Unravelling abattoir prices

19 July 2002

Unravelling abattoir prices

Sell your cattle deadweight?

Then being able to

compare abattoir prices

may bring better returns

as James Garner discovers

from one large-scale

beef-finishing unit

CARCASS grid headline prices can be misleading, according to one Norfolk beef finisher who has the figures to prove it.

Philip Dale, beef manager for Paul Rackham Ltds 505ha (1250-acre) arable and beef business near Thetford, is a deadweight selling convert, but adds that the key to getting the best prices is thorough homework.

"The important thing is we know what abattoir grid prices actually mean and can compare one price with another – something its simply impossible to do without our records."

Having a public weighbridge allows Mr Dales team to weigh all the stock on and off the farm telling him exactly how cattle have performed in the yards, and allowing him to track killing-out percentages and realisation of each animal in p/kg.

"We know it costs us 49p to put on each kg and that we have a reasonable business if we can buy stock on the hoof at 50% of the price/kg we sell them for on the hook."

The majority of the units 5000 finished animals are sent to three abattoirs in the Midlands and East Anglia. This year, Mr Dale has sold 60% of his stock to one outlet and averages 85p/kg ex-farm across the board, after haulage and marketing costs. But there are marked differences between the few abattoirs the firm now deals with, he says.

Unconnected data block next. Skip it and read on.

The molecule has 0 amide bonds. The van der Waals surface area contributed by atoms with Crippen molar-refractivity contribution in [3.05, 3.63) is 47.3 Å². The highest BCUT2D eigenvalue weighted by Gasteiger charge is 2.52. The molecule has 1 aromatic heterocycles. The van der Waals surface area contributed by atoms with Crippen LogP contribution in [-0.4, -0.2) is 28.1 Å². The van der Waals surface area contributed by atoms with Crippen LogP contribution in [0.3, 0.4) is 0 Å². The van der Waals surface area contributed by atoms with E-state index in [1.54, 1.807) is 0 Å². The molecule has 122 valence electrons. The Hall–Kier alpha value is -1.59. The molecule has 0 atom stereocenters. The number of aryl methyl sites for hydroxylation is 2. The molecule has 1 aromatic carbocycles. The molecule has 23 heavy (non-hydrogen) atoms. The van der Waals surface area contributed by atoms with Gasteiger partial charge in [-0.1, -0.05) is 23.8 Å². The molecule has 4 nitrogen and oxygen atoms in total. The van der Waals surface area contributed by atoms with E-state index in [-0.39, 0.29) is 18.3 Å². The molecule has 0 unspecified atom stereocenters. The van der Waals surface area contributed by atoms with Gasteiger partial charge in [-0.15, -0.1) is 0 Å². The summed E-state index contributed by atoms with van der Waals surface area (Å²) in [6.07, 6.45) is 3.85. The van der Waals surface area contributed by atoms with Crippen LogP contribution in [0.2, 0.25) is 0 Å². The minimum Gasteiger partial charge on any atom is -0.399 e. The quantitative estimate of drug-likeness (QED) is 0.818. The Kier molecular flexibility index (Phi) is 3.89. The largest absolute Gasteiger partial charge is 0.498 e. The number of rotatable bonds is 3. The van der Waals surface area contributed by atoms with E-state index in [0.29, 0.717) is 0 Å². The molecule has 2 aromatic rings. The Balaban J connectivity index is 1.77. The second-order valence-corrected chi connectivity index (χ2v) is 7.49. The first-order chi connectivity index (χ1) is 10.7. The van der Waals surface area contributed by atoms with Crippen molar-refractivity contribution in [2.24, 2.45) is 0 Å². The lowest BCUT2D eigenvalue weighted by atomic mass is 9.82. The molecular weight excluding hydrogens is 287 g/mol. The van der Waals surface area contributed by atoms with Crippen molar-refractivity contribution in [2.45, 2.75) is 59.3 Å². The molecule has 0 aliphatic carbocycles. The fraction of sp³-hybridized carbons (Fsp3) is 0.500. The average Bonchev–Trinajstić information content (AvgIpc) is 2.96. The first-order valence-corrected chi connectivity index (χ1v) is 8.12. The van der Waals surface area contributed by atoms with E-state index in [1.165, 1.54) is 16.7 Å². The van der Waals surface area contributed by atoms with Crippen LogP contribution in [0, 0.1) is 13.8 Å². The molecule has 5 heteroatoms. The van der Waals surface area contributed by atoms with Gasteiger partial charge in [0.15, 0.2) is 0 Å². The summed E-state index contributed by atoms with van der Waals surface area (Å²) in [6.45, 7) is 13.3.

"Within all the R4Ls we sent in the first quarter of this year, we have seen headline prices of 177p/kg from one customer giving us little more at the farm-gate than the 172p offered by another.

"We have also found R4Hs at one abattoir delivering the same value at a quoted 169p/kg as the 177p/kg we got for R4Ls at another.

"And weve recorded a difference of 4p/kg liveweight between R4Ls sold to different abattoirs at the same quoted price of 172p," he says (see table).

He puts the differences down to deductions, which vary according to the outlet. Some, he says, make flat rate deductions of over £18/beast, compared with just £11 at others – a difference of about 2p/kg on the carcass.

There are major variations too in both the in-spec weight ranges and penalties for over-weights. And haulage costs can vary from nothing to £20/beast (5.5p/kg) depending on outlet and distance.

"Our best returns come from a small local abattoir. But it only takes a certain number of stock and prefers smaller heifers for its butchers and caterers, while our larger outlets pay relatively well for heavier beasts and will happily take them all.

"With the numbers and range of stock we have, we prefer to deal with several customers. That way we can send to each the cattle that will get the best returns for us." &#42

Customer Grade Weight Deadweight K/O Grid price Realisation

(ex-farm) (ex-farm weight)

A R4L 557kg 311kg 56% £1.72/kg £0.93/kg

R4H 565kg 321kg 57% £1.73/kg £0.96/kg

O+4L 549kg 285kg 52% £1.72/kg £0.87/kg

B R4L 667kg 353kg 53% £1.77/kg £0.90/kg

R4H 658kg 353kg 54% £1.75/kg £0.91/kg

O+4L 666kg 347kg 52% £1.71/kg £0.85/kg

C R4L 658kg 353kg 54% £1.72/kg £0.89/kg

R4H 663kg 368kg 56% £1.69/kg £0.90/kg

O+4L 660kg 338kg 51% £1.67/kg £0.82/kg

Source: Paul Rackham Ltd.

A simple message… Know what grid prices mean, says Philip Dale.

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